This course continues the study of differentiation and integration begun in Calculus I. Introduces indefinite integration and applications of the definite integral. Differential equations and elementary methods to solve them are presented, along with direction fields and some modeling applications. Includes Taylor polynomials and series. A weekly computer lab is a key component of the course. Prerequisite: MATH 251.

MATH 261. Calculus III. (4).

Calculus III extends the concepts of calculus to a multivariable perspective. Topics such as functions, derivatives, integrals and various coordinate systems are used to explore change modeled by two or more variables. Vector algebra and vector fields are introduced to study the motion of objects. A weekly computer laboratory session facilitates exploration, visualization and reinforcement of the main topics of the course. Prerequisite: MATH 252. (offered in fall).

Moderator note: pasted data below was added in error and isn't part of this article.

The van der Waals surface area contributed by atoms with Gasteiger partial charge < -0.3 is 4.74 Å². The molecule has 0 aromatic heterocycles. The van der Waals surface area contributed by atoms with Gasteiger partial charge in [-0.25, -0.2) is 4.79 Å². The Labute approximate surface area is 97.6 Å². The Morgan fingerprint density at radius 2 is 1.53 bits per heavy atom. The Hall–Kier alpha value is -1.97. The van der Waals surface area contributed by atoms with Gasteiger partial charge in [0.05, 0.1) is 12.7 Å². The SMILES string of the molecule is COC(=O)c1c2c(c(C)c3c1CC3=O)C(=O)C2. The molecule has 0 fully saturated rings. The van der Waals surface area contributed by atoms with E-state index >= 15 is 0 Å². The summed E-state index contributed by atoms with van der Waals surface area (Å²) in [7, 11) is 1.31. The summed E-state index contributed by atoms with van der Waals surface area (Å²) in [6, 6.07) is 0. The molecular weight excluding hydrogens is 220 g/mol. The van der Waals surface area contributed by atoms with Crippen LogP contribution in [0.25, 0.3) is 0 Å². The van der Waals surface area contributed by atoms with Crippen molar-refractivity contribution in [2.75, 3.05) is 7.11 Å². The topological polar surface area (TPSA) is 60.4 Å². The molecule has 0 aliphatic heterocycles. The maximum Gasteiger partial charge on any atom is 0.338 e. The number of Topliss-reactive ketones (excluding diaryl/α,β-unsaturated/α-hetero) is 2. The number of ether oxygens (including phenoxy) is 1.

MATH 265. Differential Equations. (4).

Focuses on the formulation of appropriate mathematical models to represent phenomena, the solution (when possible) of such equations, and understanding and interpreting the solutions of these equations. Graphical and analytical methods will be explored, as will numerical techniques. Prerequisite: MATH 252. Recommended: MATH 261. (offered in spring).

MATH 282. Selected Topics. (4).

Upper Division

MATH 320. Elementary Mathematical Analysis. (4).

An introduction to mathematical analysis emphasizing conjecture and proof. Content includes elementary logic and quantifiers, manipulations with sets, relations and functions, properties of the real number system, supremums and infimums, sequences and limits of sequences, and the topology of the real line. The course will introduce students to the concepts and techniques of mathematical proof. Prerequisite: MATH 252, Recommended: MATH 241.

MATH 343. Linear Algebra. (4).